Book Club: Maurice

E.M. Forster's story of love and repression in early 20th-century England.

Book Club: Maurice

Although Forster initially wrote this story in 1913, it wasn't published until 1971 - after Forster's death.

While he actively shared the story with friends, Forster didn't attempt to publish Maurice as he felt that it's positive approach to same-sex relationships made it unpublishable in an environment where homosexuality was illegal and socially taboo.

What's it about?

The central character is Maurice Hall and the story follows Maurice from his schooldays through university and beyond.

At Cambridge, Maurice meets Clive Durham and they begin an intense friendship.

As they both transition into post-university life, Clive is determined to fulfil the expectations of his family - he marries a woman and makes it clear to Maurice that he no longer has intimate feelings towards him.

This leaves Maurice struggling with his emotions and his sexuality, while still trying to maintain some kind of friendship with Clive.

While visiting Clive at his estate, Maurice encounters a young gamekeeper, Alec Scudder. What begins as a physical attractions grows into more as Maurice is forced to risk everything if he pursues his relationship with Scudder.

What was the inspiration for the story?

Forster drew inspiration for this story from the relationship between Edward Carpenter and George Merrill.

His contemporaries considered Carpenter a bit of an eccentric - he advocated for sexual liberation and is considered an early gay rights pioneer in England.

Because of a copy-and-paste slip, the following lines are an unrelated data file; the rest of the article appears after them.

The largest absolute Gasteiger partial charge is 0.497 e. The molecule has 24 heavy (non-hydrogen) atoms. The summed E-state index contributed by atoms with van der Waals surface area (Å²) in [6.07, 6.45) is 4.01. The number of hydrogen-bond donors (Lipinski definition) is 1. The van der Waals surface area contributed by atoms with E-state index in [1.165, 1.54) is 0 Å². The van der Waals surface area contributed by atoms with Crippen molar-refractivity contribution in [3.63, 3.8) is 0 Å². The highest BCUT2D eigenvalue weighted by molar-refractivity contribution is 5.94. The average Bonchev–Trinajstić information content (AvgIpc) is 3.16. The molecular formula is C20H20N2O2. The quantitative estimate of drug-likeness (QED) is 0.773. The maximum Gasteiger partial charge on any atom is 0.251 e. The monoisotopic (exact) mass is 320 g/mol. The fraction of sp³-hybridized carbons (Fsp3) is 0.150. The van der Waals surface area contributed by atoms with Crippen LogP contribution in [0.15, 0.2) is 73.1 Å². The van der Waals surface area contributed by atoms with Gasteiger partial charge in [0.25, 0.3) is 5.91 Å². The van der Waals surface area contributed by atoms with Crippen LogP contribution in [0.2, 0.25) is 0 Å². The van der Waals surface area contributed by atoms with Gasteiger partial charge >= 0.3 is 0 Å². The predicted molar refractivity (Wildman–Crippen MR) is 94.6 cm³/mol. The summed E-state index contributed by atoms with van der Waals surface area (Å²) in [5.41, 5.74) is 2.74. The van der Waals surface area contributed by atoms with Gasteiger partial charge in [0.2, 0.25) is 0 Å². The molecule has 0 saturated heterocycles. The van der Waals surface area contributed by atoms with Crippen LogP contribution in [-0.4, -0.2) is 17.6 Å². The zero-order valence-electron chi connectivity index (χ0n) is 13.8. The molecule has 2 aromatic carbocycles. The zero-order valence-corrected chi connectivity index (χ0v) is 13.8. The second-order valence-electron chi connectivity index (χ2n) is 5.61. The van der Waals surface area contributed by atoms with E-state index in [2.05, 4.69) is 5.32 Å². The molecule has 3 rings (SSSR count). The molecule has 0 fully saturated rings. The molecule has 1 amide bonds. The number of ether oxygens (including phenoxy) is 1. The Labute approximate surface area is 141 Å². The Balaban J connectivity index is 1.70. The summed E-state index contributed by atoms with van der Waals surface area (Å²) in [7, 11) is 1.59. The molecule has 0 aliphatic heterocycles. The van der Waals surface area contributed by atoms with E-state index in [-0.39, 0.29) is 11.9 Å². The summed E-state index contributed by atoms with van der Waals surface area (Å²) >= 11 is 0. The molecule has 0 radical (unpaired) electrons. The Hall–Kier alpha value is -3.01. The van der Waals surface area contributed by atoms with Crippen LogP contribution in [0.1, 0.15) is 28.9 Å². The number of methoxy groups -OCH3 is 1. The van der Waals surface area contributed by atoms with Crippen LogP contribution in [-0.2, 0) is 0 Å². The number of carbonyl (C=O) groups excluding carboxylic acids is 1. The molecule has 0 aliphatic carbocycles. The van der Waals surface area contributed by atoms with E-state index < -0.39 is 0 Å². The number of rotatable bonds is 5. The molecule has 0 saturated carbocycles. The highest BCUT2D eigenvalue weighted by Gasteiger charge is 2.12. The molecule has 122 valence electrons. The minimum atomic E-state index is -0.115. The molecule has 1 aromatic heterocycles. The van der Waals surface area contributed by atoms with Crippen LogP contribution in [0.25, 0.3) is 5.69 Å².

His relationship with Merrill - who came from a working-class background - was unusual at the time not only because it was a long-standing same-sex relationship but also because of the class differences between the two men.

Is Maurice worth reading?

While the language used by Forster can feel a bit dense and archaic, and a number of the characters and plot-points are underwritten and needing development, this is an engaging story.

It's notable for being a rare example of a gay love story written in this period that is now publicly available, but it is very much a period piece - it is likely to be difficult for contemporary readers to connect emotionally with these characters and the world in which they inhabit.

Film adaptation

A film adaptation of the novel was released in 1987.

Directed by James Ivory, the film starred James Wilby as Maurice Hall, Hugh Grant as Clive Durham, and Rupert Graves as Alec Scudder.

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What if we took our clothes off and talked about books?

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What if we took our clothes off and talked about books?

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